Given enough time, “The Family Stone” can be a holiday classic. What’s interesting about Bazucha’s script is that “The Family Stone” is a title indicative of two aspects of the film, two aspects that have to be watched to be understood, but his debut film is a truly good dramedy that many people will enjoy. I was really looking forward to this film, but in my wildest dreams I never expected it to click with me as it did. During certain scenes I found myself completely engrossed in to the events, and teary during the truly emotional sequences. This film can be laugh out loud funny, and it can be heartbreaking.
Everett’s new wife is coming home with him to meet his family, and she’s nervous. The Stone’s are a very tight knit family of liberals whom are weary to welcome anyone new to their abode, especially with some interesting developments within the family. Though, Bazucha’s film is yet another take on the “Meet the Parents” formula, his is very superior because of the fact that his relies on actual characterization instead of cheap gags and gimmicks. But one reason why his is superior is due to the utterly incomparable talent presented to the audience. There’s such a great cast to swoon over, it’s really difficult not to like it. Craig T. Nelson and Diane Keaton are excellent as the leaders of the family who hold their children in close quarters and guide them with a firm hand. Keaton as the independent activist, and Nelson as the wise soul really do help this film fly off the ground. Also, Luke Wilson is great as Ben, the slacker brother who I was afraid would be just a cliché but really broke out from that archetype.
And Dermot Mulroney is great as the oldest Everett who brings home his girlfriend and makes discoveries about his own life in the process. The family is written with a fluid motion including very good dialogue, quirks, and rituals that Bazucha keeps a consistent thread of throughout the story, thus making them feel like a real family. Meredith’s rival, the young and spunky little sister Amy, is one of the better written characters. McAdams plays her character as a take off from Keaton’s own personality, making the mother daughter dynamic more genuine. McAdams steals the show often, and is at her best when playing off other actors. She refuses to budge, even at the insistence of her other family. Elizabeth Reaser has a bittersweet sub-plot involving her daughter and her husband who spends a long time away from home.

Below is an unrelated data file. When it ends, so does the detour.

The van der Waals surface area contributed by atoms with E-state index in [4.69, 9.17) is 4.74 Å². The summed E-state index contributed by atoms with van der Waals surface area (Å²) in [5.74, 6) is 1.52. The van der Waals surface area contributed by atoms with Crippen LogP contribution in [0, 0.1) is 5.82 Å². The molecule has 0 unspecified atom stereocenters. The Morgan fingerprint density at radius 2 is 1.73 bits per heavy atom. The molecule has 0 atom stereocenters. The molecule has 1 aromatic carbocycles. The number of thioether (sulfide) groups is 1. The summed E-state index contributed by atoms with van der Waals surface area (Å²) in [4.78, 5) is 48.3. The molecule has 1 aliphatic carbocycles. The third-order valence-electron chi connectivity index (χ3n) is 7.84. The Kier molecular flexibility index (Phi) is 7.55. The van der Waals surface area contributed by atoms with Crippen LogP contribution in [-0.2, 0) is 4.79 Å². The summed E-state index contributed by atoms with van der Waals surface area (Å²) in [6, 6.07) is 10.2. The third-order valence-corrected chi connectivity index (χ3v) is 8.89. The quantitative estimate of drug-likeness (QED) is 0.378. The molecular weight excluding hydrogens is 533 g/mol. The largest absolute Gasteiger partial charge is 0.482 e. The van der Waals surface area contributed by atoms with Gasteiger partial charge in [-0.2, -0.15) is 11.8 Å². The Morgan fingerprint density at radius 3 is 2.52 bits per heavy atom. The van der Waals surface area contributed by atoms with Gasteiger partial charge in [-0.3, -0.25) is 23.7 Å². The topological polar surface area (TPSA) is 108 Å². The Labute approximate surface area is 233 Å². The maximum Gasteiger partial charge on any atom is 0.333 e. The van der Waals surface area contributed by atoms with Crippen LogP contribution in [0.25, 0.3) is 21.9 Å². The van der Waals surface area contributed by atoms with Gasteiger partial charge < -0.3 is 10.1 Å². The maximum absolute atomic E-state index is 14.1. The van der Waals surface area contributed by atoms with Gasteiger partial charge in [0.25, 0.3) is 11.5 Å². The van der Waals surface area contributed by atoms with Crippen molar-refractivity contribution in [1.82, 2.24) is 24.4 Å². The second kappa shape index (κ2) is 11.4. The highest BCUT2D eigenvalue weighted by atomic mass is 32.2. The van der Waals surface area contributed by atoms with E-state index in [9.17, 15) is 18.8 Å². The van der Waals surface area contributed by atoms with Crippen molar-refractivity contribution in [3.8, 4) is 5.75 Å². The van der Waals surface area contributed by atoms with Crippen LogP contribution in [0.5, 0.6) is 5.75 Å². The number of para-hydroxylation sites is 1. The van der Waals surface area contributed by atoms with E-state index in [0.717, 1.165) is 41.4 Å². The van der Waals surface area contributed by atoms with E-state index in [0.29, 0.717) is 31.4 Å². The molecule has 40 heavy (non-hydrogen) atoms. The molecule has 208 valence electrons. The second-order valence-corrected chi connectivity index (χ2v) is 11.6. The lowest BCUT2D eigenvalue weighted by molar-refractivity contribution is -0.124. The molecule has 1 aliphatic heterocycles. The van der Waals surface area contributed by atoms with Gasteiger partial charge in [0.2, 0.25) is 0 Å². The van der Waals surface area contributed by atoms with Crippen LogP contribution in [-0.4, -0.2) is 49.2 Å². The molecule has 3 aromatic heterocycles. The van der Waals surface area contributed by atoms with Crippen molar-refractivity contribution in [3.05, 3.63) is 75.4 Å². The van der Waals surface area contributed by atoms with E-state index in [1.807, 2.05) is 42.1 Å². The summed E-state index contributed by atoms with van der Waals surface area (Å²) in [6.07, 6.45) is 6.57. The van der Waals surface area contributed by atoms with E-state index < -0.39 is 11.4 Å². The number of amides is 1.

The best sub-plot though involves the deaf brother Thad and his boyfriend with their attempts to adopt a baby. The family’s welcoming of their relationship, and their adapting to his disability makes the chemistry in the household utterly rich with sub-text and emotion. Often while the characters are talking, you can see them signing without even realizing, to help Thad follow along with them, and Thomas Giordano’s performance is strong. “The Family Stone” is about many things, mostly about moving on in life in the face of drastic change, and is never afraid to be dark. Bazucha’s shift from sappy comedy to gut-wrenching drama is gladly balanced, and the film excels thanks to rich writing. Much of Bazucha’s film would have remained complete quality had the film not resorted to cheap physical comedy.
All of the physical comedy is much too forced to be considered funny here, and is oddly out of place for a movie about a tight knit family coming to grips with their lives. Everyone in this falls at least once, whether it’s the adorable Claire Danes, Dermot Mulroney, Luke Wilson, Sarah Jessica Parker–the list goes on folks. By the second half it becomes much too clogged with attempted physical takes in exchange of actual dialogue, and none of it ever seemed to fit with the actual film we’d finished watching. Bazucha gets too wrapped up in forcing laughs from the audience when the movie had already been pretty funny and sweet. It’s a cheap gimmick unnecessarily used to an obscene degree. In spite of being too reliant on physical comedy for the second half of the story, “The Family Stone” is a very good drama comedy about family, life, and moving forward in the face of life changing events. With a top-notch cast, excellent writing and a sweet story, it will be hard not to enjoy this. I loved it.